The Importance of Treating Each Other as Family

A few weeks ago, I watched a documentary about the war in Vietnam. One of the veterans interviewed, now 40 years later, says something to the effect of: When you’re over there, away from your family, at 18, 19 years of age, the other guys in your company are more family to you than your own family back home for the time being. You live and die together. You either have each other’s backs or you’re easy pickings for the enemy.

With the utmost respect for those men and the horrors they faced, which I can in no way equate to our plight as actors, still, it made me think that we are, in our own way, fighting an overseas war of a kind in our lives.

If you’re in Los Angeles or New York, chances are you moved there from across America or even the world, to pursue your passion for the art of acting at the highest level. You left most, if not all, of your dearest relationships behind you. You moved, perhaps, hundreds or thousands of miles to engage in the battle for the fulfillment of your dreams.

Of course, we all know we’re not alone. Duh. We get it. Pretty much everyone we know is out here away from loved ones just like we are.

But do you really get it? Put another way, we’re burning through the only currency of life that really matters: time. The time that makes up our short lives, the time we take for granted, the time that somehow flies by until we get shocking news from home, or from the doctor, or from ourselves.— that we are, or someone we love is, out of time.

We are not being felled by bullets. Absolutely we’re not. We’re being felled by time. And if we don’t have each other’s backs, we’re easy pickings for the enemy. That enemy could be self-doubt, or ego. It could be laziness. It could be self-sabotage, or procrastination, or taking this opportunity for granted. The enemy could be any one of the myriad challenges that stand between you and a career as a working actor.

In previous writings, you’ve read me write that we are each other’s greatest resource. Barreling into this new year, which is crazily almost one-twelfth over already, I’ve made the importance of what I’m calling “support infrastructure” as important as the study and refinement of our craft, and having an amazing team of reps and a manager.

The biggest pillar of that support infrastructure is community. Some of us are lucky to have found fellow actor friends through our survival jobs, acting work, class, school, common interests, through other friends, or out about town. This is the year I challenge you to grow deep with friendships, not just wide.

In a sense, we are already family, you and I. We are brothers and sisters of the craft. We’ve shipped ourselves overseas to foreign lands to invade the industry. Some of us arrived with a whole platoon and rations and state-of-the-art weaponry. Some of us arrived in a rowboat with only the clothes on our back and pocketknife. Regardless, we’re all in it together. Ours is a collaborative art form. We need each other. This is the year I invite you to act like it.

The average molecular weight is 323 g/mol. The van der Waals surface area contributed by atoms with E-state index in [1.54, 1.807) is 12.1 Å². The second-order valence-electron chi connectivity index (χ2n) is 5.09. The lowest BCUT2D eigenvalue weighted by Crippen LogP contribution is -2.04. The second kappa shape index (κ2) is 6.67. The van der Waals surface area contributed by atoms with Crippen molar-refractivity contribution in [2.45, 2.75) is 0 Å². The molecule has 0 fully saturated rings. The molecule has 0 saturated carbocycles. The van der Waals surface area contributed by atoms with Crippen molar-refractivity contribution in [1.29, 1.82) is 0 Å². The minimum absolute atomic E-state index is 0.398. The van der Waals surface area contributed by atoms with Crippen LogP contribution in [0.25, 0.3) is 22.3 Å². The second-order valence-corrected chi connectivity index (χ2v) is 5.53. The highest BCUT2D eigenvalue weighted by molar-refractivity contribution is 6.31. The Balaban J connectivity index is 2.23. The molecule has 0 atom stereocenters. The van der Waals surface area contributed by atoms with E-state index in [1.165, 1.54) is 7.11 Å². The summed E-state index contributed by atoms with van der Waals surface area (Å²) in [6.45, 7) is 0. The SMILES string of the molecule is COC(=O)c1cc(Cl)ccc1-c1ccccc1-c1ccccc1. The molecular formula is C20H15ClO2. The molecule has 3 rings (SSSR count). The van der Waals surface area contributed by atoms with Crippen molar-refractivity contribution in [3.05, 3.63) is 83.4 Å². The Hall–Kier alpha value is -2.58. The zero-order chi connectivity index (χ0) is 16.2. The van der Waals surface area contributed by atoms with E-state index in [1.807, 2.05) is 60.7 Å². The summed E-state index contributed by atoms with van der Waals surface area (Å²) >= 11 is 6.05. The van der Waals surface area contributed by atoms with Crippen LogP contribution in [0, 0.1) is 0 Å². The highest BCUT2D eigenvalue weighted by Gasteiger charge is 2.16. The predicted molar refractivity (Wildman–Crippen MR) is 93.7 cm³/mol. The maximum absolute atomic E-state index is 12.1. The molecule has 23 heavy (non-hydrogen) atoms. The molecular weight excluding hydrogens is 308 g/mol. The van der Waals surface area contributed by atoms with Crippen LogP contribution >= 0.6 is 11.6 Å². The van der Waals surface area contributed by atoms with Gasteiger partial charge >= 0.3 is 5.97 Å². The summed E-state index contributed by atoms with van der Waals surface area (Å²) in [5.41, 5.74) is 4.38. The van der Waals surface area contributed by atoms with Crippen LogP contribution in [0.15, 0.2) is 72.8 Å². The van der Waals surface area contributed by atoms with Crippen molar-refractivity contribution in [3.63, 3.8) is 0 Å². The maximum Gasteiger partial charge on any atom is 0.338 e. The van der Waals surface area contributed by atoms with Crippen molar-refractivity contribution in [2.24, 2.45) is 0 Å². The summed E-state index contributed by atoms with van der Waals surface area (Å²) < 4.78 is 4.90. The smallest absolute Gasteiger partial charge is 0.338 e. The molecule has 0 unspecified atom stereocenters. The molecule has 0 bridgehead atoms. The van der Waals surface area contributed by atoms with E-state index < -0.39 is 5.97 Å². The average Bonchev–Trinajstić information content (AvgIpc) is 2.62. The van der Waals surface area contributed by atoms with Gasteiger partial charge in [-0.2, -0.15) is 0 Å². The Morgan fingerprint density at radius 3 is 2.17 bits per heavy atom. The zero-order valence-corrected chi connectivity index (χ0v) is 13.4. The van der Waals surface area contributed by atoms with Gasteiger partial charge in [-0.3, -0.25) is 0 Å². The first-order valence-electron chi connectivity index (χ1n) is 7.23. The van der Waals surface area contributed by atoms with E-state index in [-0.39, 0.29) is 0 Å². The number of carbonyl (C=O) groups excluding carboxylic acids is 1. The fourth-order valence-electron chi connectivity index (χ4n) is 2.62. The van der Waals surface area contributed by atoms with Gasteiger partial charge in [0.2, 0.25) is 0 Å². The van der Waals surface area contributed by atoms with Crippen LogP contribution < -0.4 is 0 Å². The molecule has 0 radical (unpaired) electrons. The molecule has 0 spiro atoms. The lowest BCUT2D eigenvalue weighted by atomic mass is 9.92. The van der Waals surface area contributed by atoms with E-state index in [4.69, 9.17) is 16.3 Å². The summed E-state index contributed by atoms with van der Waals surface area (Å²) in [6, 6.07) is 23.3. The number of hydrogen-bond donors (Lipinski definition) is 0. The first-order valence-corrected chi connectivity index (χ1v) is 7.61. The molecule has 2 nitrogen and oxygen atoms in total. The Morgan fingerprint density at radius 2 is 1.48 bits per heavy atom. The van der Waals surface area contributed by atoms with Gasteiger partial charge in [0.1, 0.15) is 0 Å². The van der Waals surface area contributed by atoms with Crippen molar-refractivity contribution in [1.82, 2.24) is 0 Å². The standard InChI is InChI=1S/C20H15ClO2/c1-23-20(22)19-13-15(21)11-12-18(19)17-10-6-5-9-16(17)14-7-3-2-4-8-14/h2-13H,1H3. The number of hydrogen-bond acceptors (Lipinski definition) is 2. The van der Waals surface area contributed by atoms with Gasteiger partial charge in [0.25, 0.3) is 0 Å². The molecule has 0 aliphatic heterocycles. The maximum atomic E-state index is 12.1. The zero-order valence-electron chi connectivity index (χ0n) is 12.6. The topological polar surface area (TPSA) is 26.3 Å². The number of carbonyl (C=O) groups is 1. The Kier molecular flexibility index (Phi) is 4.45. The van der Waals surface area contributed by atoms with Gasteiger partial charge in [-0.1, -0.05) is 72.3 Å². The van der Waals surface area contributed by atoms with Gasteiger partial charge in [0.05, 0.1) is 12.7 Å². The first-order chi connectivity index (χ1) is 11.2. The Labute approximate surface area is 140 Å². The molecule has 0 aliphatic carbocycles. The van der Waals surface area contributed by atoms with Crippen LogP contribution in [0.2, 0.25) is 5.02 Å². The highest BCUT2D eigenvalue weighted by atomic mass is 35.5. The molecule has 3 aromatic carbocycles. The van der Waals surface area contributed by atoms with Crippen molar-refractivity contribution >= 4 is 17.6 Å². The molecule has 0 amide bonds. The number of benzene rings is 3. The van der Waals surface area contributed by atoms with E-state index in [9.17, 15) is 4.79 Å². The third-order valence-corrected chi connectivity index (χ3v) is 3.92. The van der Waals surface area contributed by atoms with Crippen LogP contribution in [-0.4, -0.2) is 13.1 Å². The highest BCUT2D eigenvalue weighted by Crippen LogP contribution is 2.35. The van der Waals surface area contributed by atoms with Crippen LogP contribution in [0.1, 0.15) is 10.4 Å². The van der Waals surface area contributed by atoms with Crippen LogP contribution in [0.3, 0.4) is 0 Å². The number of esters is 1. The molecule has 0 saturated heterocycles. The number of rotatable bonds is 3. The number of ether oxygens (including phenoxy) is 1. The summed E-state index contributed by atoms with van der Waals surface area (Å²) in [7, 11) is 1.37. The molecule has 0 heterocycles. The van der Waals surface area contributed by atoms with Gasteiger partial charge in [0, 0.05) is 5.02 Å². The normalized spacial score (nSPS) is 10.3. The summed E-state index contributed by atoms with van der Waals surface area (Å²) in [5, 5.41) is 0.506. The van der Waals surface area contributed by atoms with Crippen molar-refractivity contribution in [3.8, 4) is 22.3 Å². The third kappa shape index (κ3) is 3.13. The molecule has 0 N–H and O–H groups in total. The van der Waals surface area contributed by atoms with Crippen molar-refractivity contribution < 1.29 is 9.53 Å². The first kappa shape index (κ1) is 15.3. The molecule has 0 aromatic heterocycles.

The more you study acting and the more experience you get, you eventually realize that we are not competing with each other. We are really just competing with ourselves. For most actors I meet, their biggest enemy isn’t other actors, but themselves. We get in our own way. We let ourselves down. That’s why we need a surrogate family that can help us get back on our feet and send us back into the fray with an encouraging slap on the ass. “Go get ’em!” “You can do this.”

Starting this month, my students and I are hosting a monthly event we’re calling “Family Dinner Night.” Work and other important commitments aside, the expectation is that you be there if you can. It’s not a time for us to work on our acting or rehearse. It’s just a time to grow deeper with each other and forge friendships that will form the bedrock of our support infrastructure.

The better we know each other, the more comfortable we will be in asking each other for help, like rehearsing for an audition, or help with putting ourselves on tape, or with moving, or breakups. The more we love each other, the more ownership we will take over each other’s careers. This is the year we succeed together, not separately.

So many actors are struggling alone. It’s no wonder so many of us are neurotic messes. We just want to be loved and appreciated for our art. We really want to be good at it. We really want to be successful at it. We really want all of this sacrifice to have meant something.

It does. You do matter. What we do does matter. Our art form comprises the single greatest way human beings choose to entertain themselves; to escape the drudgery of life for a little while and be enthralled by a story. It wouldn’t exist without the thousands upon thousands of actors like you and me throwing ourselves into the machine.

We were family hundreds of years ago when being an actor was considered among the lowest of professions. We stand together as family today when being an actor is one of the most celebrated professions.

Family Dinner Night. All I’m saying is to just think about it.